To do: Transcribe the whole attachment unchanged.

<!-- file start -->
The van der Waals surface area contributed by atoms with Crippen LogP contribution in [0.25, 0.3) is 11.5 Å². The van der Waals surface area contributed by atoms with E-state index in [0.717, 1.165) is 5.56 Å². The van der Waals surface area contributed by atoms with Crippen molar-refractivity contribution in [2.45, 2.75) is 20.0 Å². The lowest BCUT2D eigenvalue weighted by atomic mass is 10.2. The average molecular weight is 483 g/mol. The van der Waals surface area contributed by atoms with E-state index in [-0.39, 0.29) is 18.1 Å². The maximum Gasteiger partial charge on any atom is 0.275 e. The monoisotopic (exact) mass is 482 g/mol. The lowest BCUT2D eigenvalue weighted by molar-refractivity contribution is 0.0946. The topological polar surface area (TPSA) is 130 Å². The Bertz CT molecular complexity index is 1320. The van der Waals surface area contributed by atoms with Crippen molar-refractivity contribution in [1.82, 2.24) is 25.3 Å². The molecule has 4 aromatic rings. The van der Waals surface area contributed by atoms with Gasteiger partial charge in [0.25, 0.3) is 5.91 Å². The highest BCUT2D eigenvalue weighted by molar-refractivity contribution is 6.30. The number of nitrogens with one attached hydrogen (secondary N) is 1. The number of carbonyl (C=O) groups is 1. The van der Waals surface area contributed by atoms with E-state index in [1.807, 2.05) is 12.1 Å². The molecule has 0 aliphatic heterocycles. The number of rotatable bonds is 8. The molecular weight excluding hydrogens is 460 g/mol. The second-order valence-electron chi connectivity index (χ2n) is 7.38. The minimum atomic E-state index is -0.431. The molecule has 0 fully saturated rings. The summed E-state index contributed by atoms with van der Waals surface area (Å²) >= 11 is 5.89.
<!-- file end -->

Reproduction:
The van der Waals surface area contributed by atoms with Crippen LogP contribution in [0.25, 0.3) is 11.5 Å². The van der Waals surface area contributed by atoms with E-state index in [0.717, 1.165) is 5.56 Å². The van der Waals surface area contributed by atoms with Crippen molar-refractivity contribution in [2.45, 2.75) is 20.0 Å². The lowest BCUT2D eigenvalue weighted by atomic mass is 10.2. The average molecular weight is 483 g/mol. The van der Waals surface area contributed by atoms with E-state index in [-0.39, 0.29) is 18.1 Å². The maximum Gasteiger partial charge on any atom is 0.275 e. The monoisotopic (exact) mass is 482 g/mol. The lowest BCUT2D eigenvalue weighted by molar-refractivity contribution is 0.0946. The topological polar surface area (TPSA) is 130 Å². The Bertz CT molecular complexity index is 1320. The van der Waals surface area contributed by atoms with Crippen molar-refractivity contribution in [1.82, 2.24) is 25.3 Å². The molecule has 4 aromatic rings. The van der Waals surface area contributed by atoms with Gasteiger partial charge in [0.25, 0.3) is 5.91 Å². The highest BCUT2D eigenvalue weighted by molar-refractivity contribution is 6.30. The number of nitrogens with one attached hydrogen (secondary N) is 1. The number of carbonyl (C=O) groups is 1. The van der Waals surface area contributed by atoms with E-state index in [1.807, 2.05) is 12.1 Å². The molecule has 0 aliphatic heterocycles. The number of rotatable bonds is 8. The molecular weight excluding hydrogens is 460 g/mol. The second-order valence-electron chi connectivity index (χ2n) is 7.38. The minimum atomic E-state index is -0.431. The molecule has 0 fully saturated rings. The summed E-state index contributed by atoms with van der Waals surface area (Å²) >= 11 is 5.89.